soul (human) Černušková, Kovacs and Plátová, Clement’s Biblical Exegesis: Proceedings of the Second Colloquium on Clement of Alexandria (2016) 306, 311, 312, 313, 321, 322
speech Černušková, Kovacs and Plátová, Clement’s Biblical Exegesis: Proceedings of the Second Colloquium on Clement of Alexandria (2016) 313
spirit, effects of, forgiveness of sin Frey and Levison, The Holy Spirit, Inspiration, and the Cultures of Antiquity Multidisciplinary Perspectives (2014) 339
stoicism/stoics viif Černušková, Kovacs and Plátová, Clement’s Biblical Exegesis: Proceedings of the Second Colloquium on Clement of Alexandria (2016) 308
symbolical style of scripture, clements enigmatic/muddled style Černušková, Kovacs and Plátová, Clement’s Biblical Exegesis: Proceedings of the Second Colloquium on Clement of Alexandria (2016) 320
symbolical style of scripture Černušková, Kovacs and Plátová, Clement’s Biblical Exegesis: Proceedings of the Second Colloquium on Clement of Alexandria (2016) 307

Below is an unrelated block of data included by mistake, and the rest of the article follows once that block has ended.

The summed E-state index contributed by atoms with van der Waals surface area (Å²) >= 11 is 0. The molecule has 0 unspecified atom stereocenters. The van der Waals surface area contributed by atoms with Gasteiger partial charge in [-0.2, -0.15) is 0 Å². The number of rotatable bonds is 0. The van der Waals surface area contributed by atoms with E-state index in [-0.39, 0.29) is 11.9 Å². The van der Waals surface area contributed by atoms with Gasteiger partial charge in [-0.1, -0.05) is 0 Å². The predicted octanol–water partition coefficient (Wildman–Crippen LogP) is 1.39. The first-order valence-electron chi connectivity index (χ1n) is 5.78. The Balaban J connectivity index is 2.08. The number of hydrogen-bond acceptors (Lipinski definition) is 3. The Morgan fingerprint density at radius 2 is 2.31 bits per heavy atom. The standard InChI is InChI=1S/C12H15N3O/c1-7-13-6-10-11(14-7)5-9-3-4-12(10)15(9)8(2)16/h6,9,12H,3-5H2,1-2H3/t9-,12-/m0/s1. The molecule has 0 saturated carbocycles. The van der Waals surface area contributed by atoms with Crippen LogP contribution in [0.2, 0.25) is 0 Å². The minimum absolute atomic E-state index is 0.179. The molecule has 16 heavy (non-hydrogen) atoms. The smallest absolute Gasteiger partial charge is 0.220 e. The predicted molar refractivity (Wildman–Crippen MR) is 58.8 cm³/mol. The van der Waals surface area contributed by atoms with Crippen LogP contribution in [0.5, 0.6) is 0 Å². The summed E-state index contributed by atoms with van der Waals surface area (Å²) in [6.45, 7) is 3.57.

synoptic gospels' Frey and Levison, The Holy Spirit, Inspiration, and the Cultures of Antiquity Multidisciplinary Perspectives (2014) 339
thoughts (ta noēmata) Černušková, Kovacs and Plátová, Clement’s Biblical Exegesis: Proceedings of the Second Colloquium on Clement of Alexandria (2016) 316, 321, 322, 323, 324
truth Černušková, Kovacs and Plátová, Clement’s Biblical Exegesis: Proceedings of the Second Colloquium on Clement of Alexandria (2016) 306, 315, 316
valentinian exegese of paul, gnostics Černušková, Kovacs and Plátová, Clement’s Biblical Exegesis: Proceedings of the Second Colloquium on Clement of Alexandria (2016) 308
valentinians/valentinianism Černušková, Kovacs and Plátová, Clement’s Biblical Exegesis: Proceedings of the Second Colloquium on Clement of Alexandria (2016) 310
virtue Černušková, Kovacs and Plátová, Clement’s Biblical Exegesis: Proceedings of the Second Colloquium on Clement of Alexandria (2016) 311
women as disciples Ernst, Martha from the Margins: The Authority of Martha in Early Christian Tradition (2009) 27
words for prayer, ἐρωτάω Sandnes and Hvalvik, Early Christian Prayer and Identity Formation (2014) 43